Macarons are quite possibly my favorite confection. I don’t think they’re going to be “the next cupcake”, since they’re tricky to make and involve some fairly expensive ingredients (almond flour, finely milled, is not cheap). Macarons are, essentially, egg whites, sugar, and almond flour cookies with something sandwiched in between– sometime jam, sometimes ganache. Traditional flavors include vanilla, chocolate and raspberry, but many producers do “fun” flavors like peanut butter and jelly (Frieda’s in Madeira) or fruits of the forest (Bouchon, New York and Las Vegas). They’re not macaroons, which are coconut, sugar and egg white; delicious but not quite the same.
I fell in love with macarons in France, at Laduree, which has a line around the corner most days (but elegant, gloved women serve you chocolate as you wait). The hotel we stay at when we’re in Paris is around the corner from Pierre Hermes, who is also known for macaron. You can get them at just about any patisserie (bakeries that focus on pastries; boulangeries focus on bread), and there’s always a tiny macaron on top of our annual bouche de noel (a rolled cake that looks like a log, covered with frosting; the macarons look like mushrooms growing on the log). Whenever I go to Las Vegas or New York for conferences, I always stop by Bouchon and pick up a six-pack of their giant macarons and gingerly protect them on the airplane. I’m pretty much not allowed to come back home from either of those places without some macarons.
There are only two places that I know of, currently, in Cincinnati to get macarons. Frieda’s in Madeira has some lovely ones, and the peanut butter and jelly is truly delicious and the Bonbonerie carries them occasionally. Jean-Phillipe Solnom, the chocolatier, does them, but he doesn’t have a storefront. The newcomer, however, is Macarons by Jean-Francois, also known as Taste of Belgium. Now, macarons are not Belgian, but they are Jean-Francois’ favorite cookie, so he found a local woman who could bake them and has set up shop, selling them at their Taste of Belgium headquarters at Findlay Market, and he’s expanding around town.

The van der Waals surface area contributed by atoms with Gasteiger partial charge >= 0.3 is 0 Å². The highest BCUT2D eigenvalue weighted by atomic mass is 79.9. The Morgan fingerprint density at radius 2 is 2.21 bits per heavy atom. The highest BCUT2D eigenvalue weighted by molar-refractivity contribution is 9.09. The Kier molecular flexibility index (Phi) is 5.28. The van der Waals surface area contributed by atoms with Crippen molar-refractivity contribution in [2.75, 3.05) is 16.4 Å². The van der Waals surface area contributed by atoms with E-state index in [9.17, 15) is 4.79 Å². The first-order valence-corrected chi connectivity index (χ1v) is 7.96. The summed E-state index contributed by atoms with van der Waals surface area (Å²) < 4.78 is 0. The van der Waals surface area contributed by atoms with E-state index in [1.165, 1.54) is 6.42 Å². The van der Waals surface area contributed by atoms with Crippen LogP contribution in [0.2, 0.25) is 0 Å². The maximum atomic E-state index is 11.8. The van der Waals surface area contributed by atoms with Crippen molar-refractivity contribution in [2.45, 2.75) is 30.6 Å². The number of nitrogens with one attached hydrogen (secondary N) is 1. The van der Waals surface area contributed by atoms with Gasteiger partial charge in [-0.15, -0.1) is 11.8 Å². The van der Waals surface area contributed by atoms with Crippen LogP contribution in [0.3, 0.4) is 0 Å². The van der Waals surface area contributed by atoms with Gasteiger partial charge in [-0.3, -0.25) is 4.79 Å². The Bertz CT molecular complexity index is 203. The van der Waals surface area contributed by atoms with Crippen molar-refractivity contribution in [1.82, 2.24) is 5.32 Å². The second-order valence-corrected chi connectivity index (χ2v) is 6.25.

Full disclosure– Jean-Francois provided these to me to test.
The macarons are packaged in gift boxes that Jean-Francois designed in order to minimize breakage. Macarons are incredibly fragile (though even tasty when broken, as The Boyfriend will attest), so the boxes that he designed holds each macaron in an individual slot, good for gift giving or just bringing them home. Very thoughtful.
There are a variety of flavors, and I got to try a few of them. To the left: lemon, chocolate, tangerine, cinnamon bun, berry and s’mores. He also has green apple, which I’ll try the next time I go to Findlay.
The lemon was my favorite, filled with a tangy lemon-curd filling. A close second was cinnamon bun, which had a cinnamon-y, vanilla ganache center. My least favorite was the s’more– it was filled with marshmallow fluff which made for an odd texture. Maybe I’m fuddy-duddy, but I like the traditional flavors better.
If you haven’t had a macaron, march yourself to Taste of Belgium to grab some. They’re great as bridal or baby shower favors, and Jean-Francois told me he had a request for using macarons instead of a wedding cake. I’d totally buy them for a dinner party instead of cupcakes or cookies; they’re a bit more sophisticated and a little different from the ubiquitous cupcake.
$2 a piece, 3 for $5, giftbox of 6 pieces for $12. They’re out until next week as their pastry chef is out of town.